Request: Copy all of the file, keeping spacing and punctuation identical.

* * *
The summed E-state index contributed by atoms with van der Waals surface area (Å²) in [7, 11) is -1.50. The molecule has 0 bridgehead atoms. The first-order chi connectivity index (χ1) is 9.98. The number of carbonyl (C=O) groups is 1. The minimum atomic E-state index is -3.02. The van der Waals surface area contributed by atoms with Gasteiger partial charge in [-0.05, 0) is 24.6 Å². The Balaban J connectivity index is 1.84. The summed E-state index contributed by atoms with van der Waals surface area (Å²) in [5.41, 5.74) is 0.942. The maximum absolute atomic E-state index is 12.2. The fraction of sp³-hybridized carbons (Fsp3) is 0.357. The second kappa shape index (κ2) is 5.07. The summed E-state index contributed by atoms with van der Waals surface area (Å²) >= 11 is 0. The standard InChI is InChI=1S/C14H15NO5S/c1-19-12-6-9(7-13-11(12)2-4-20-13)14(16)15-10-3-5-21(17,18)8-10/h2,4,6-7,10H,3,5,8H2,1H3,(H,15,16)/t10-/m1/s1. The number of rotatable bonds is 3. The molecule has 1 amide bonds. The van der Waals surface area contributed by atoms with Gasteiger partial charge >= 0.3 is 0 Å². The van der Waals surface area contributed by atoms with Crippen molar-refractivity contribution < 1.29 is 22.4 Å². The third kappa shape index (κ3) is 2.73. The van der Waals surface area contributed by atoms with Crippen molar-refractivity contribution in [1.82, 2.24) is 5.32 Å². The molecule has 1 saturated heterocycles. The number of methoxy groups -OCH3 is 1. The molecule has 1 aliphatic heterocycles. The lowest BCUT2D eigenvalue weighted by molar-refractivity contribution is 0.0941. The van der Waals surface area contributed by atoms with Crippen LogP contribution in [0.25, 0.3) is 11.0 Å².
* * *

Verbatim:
The summed E-state index contributed by atoms with van der Waals surface area (Å²) in [7, 11) is -1.50. The molecule has 0 bridgehead atoms. The first-order chi connectivity index (χ1) is 9.98. The number of carbonyl (C=O) groups is 1. The minimum atomic E-state index is -3.02. The van der Waals surface area contributed by atoms with Gasteiger partial charge in [-0.05, 0) is 24.6 Å². The Balaban J connectivity index is 1.84. The summed E-state index contributed by atoms with van der Waals surface area (Å²) in [5.41, 5.74) is 0.942. The maximum absolute atomic E-state index is 12.2. The fraction of sp³-hybridized carbons (Fsp3) is 0.357. The second kappa shape index (κ2) is 5.07. The summed E-state index contributed by atoms with van der Waals surface area (Å²) >= 11 is 0. The standard InChI is InChI=1S/C14H15NO5S/c1-19-12-6-9(7-13-11(12)2-4-20-13)14(16)15-10-3-5-21(17,18)8-10/h2,4,6-7,10H,3,5,8H2,1H3,(H,15,16)/t10-/m1/s1. The number of rotatable bonds is 3. The molecule has 1 amide bonds. The van der Waals surface area contributed by atoms with Gasteiger partial charge >= 0.3 is 0 Å². The van der Waals surface area contributed by atoms with Crippen molar-refractivity contribution < 1.29 is 22.4 Å². The third kappa shape index (κ3) is 2.73. The van der Waals surface area contributed by atoms with Crippen molar-refractivity contribution in [1.82, 2.24) is 5.32 Å². The molecule has 1 saturated heterocycles. The number of methoxy groups -OCH3 is 1. The molecule has 1 aliphatic heterocycles. The lowest BCUT2D eigenvalue weighted by molar-refractivity contribution is 0.0941. The van der Waals surface area contributed by atoms with Crippen LogP contribution in [0.25, 0.3) is 11.0 Å².